Paris, Dr. Elizabeth, St. Lawrence U., Canton, NY; & Lopez Bravo, Dr. Roberto, U. de Ciencias y Artes de Chiapas, Mexico - To aid collaborative research on "Households And Communities In Small Polity Networks: Inter-Polity Interaction In Highland Chiapas"
Preliminary abstract: This project will investigate changing patterns of socioeconomic interaction and integration between two neighboring polity centers in the Jovel Valley of highland Chiapas from the Late Classic period (AD 700-900) to Early Postclassic period (AD 900-1250). Our research will explore the degree to which the residents of these sites exchanged goods and information across polity boundaries and the ways the polities may have been interdependent and integrated through socioeconomic networks.
Hale, Dr. Charles, U. of Texas, Austin, TX; and Velasquez Nimatuj, Dr. Irma, Independent scholar, Guatemala - To aid collaborative research on "When Rights Ring Hollow: Racism and Anti-racist Horizons in the Americas"
Preliminary abstract: This proposal supports two research teams (in Guatemala and Brazil) that form part of a six-country study of indigenous and afro-descendant peoples, as they confront challenges rooted in ongoing social inequality, racial discrimination and limits to participation in their respective national political systems. The research emerges from three year's work with organizations in all six countries, which belong to a hemispheric network of "observatories on racism." Periodic meetings of this network yielded a central empirical observation: throughout the region,
National Research Center on Human Evolution (CENIEH)
November 4, 2014
Bruner, Dr. Emiliano, National Research Center for Human Evolution, Burgos, Spain; and Veleminsky, Dr. Petr, National Museum, Prague, Czech Republic - To aid collaborative research on "Cranial Anatomy, Anthropology, and Vascular System"
Preliminary abstract: The skull has four main vascular systems, largely involved in brain and endocranial blood management. Two of them run directly within or above the bone layers, and their imprints are visible on cranial remains: the middle meningeal vessels and the diploic system. These traits can be used to study vascular biology in situations in which vessels are no more available: archaeology, paleontology, and forensic anthropology. Many of these traits may have also medical importance, being associated with brain oxygenation and thermoregulation.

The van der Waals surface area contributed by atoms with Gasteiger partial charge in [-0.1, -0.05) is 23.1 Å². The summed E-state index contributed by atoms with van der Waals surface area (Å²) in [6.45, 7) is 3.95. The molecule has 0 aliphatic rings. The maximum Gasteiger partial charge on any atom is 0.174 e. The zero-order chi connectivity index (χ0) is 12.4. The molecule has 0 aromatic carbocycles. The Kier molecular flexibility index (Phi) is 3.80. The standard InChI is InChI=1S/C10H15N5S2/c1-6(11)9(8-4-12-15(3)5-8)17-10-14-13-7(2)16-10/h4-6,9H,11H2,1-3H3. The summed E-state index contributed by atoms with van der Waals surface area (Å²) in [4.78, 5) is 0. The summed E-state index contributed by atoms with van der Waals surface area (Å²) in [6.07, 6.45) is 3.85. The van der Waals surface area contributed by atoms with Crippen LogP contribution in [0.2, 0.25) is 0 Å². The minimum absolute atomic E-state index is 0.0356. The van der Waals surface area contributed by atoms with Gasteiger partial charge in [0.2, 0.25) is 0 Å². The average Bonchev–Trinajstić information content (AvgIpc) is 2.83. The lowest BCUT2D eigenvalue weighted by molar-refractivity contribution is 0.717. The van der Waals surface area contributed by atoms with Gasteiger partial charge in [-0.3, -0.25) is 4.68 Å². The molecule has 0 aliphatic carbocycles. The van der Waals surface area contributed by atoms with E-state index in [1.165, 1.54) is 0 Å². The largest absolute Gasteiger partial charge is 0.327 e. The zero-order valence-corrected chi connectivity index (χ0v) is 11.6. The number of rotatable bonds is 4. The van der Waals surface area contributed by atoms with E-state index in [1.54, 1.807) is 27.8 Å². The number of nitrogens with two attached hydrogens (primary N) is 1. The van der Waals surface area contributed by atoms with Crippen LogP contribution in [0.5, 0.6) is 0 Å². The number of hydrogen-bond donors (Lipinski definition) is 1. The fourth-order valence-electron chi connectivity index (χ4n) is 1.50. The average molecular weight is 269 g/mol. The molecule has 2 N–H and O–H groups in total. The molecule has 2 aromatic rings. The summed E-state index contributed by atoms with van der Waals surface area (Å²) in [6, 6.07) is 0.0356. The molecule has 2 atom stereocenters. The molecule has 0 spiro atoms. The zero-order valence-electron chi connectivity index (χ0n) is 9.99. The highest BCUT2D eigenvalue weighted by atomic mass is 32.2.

Kidd, Dr. Kenneth K., Yale U., New Haven, CT; and Kajuna, Dr. Sylvester L. B., Hubert Kairuki Memorial U., Dar es Salaam, Tanzania - To aid coll. research on 'Genetic Relationships among East African Populations based on Single Nucleotide Polymorphisms'
Preliminary abstract: We propose to increase the resources for molecular anthropology studies in Africa by increasing both the material available on E. African populations and the lab capacity within Africa for such studies. In the first aim cell lines will be established for individuals from at least one additional Tanzanian population of anthropological interest to increase the resources for future research, thereby strengthening the ability to understand the evolutionary history of East Asian populations. The existing and proposed cell lines will allow many researchers to have access to DNA and will allow gene expression studies to be done for that significant fraction (>30%) of genes that are expressed in transformed lymphocytes. In the second aim the capacity for molecular anthropology research in Africa by African researchers will be strengthened through research and experience in generating their own data in their own lab in Dar-es-Salaam. A modern molecular genetics lab exists and is now ready to conduct molecular anthropological studies but funding for the staff and supplies is needed. Training in the more anthropological aspects of the research will be provided by Dr. Kidd's lab.